Merrill’s Sieg: Net Income to Fall 30% in 2020
Net income at Bank of America’s Merrill Lynch Wealth Management unit will fall about 30% this year from 2019, a top executive told the firm’s advisors as he presented their compensation plan to them earlier this month.
Sieg attributed the profit decline and compensation rigor to the “significant impact” of rock-bottom interest rates that have slammed net interest margins at financial institutions large and small, including at Bank of America Merrill’s parent company. The Federal Reserve Board on Wednesday said it expects to keep short-term rates near zero through 2021 in its effort to stimulate the economy amid the coronavirus crisis.
A spokesman for Merrill declined to confirm or deny that Sieg made the remarks in his talk to the bank’s “Thundering Herd” of more than 13,000 advisors on the December 3 compensation call.
Merrill’s 2021 compensation plan also eliminates broker payout on client accounts under $250,000 as the firm steers less affluent customers to other Bank of America investment units such as Merrill Edge with less highly compensated advisers and to automated investment programs.
Merrill Lynch Wealth Management generates about 80% of the revenue and the lion’s share of profit within Bank of America’s “global wealth and investment division,” which also includes about 1,900 private bank advisors at the unit formerly known as U.S. Trust. The division in 2019 recorded net income of $4.25 billion, up 6.6% from the previous year.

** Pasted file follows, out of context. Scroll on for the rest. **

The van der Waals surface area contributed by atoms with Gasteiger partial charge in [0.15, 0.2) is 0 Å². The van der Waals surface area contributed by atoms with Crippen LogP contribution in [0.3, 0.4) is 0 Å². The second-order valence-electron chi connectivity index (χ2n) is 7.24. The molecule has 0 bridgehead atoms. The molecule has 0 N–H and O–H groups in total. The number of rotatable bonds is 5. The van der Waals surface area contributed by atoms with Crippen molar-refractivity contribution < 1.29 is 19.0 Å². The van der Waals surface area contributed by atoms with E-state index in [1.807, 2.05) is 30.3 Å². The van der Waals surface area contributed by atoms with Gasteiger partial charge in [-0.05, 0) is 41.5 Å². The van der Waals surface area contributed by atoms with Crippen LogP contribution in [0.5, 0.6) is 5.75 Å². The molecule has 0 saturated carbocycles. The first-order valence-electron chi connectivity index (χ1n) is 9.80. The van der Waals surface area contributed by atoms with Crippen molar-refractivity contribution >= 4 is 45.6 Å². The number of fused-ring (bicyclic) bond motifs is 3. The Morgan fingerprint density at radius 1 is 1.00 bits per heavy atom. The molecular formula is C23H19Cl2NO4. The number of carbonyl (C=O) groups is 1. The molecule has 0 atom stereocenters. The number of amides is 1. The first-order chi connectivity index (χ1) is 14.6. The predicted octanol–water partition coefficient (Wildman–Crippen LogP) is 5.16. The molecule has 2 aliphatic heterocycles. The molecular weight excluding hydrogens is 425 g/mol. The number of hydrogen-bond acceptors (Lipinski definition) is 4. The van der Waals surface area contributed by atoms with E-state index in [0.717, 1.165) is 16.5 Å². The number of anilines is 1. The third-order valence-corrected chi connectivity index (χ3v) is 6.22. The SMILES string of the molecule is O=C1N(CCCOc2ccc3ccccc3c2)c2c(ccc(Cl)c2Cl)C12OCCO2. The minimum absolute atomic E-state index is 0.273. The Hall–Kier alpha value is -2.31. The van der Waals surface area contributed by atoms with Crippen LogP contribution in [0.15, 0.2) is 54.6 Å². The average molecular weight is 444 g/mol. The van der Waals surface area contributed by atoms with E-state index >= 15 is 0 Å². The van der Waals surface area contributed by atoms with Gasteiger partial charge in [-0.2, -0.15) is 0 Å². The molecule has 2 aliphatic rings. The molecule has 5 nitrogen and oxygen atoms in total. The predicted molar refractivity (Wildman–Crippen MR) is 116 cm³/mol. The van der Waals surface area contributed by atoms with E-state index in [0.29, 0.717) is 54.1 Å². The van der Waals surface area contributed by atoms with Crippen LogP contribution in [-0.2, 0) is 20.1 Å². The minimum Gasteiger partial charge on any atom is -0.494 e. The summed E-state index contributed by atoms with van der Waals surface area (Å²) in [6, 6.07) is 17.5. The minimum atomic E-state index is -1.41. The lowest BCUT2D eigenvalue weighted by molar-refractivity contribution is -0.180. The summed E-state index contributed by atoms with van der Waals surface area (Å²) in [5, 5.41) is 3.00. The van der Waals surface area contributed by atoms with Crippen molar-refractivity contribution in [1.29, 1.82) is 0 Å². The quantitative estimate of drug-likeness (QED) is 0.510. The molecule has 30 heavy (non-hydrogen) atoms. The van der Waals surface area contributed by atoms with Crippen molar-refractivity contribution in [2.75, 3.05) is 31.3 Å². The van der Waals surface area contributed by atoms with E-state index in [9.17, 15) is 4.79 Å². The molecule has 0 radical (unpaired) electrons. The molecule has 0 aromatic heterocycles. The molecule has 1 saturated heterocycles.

In this year’s third quarter, the Global Wealth division accounted for 15% of Bank of America’s $4.88 billion in net income, but the profit was down 32% to $749 million from $1.1 billion in the comparable 2019 quarter. Merrill Lynch Wealth Management expenses rose 3% to $3.5 billion in the period on “higher revenue-related incentives” for advisors and on spending on new digital projects, according to the quarterly earnings report.
Bank-owned wealth management “wirehouses” continue to incentivize advisors to sell bank loans and mortgages to their wealthy investment clients, and to encourage them to open deposit accounts. But profit from those activities have lagged industrywide because of rate pressure.
Net income at Morgan Stanley Wealth Management fell 10% in the third quarter, while Wells Fargo & Co.’s wealth and asset management division recorded a 64% year-over-year quarterly decline. UBS Wealth Management’s U.S. business, whose brokerage force of about 6,000 is less than half the size of its wirehouse competitors, was an exception as third-quarter pretax profit rose 12% amid a long-running expense control program.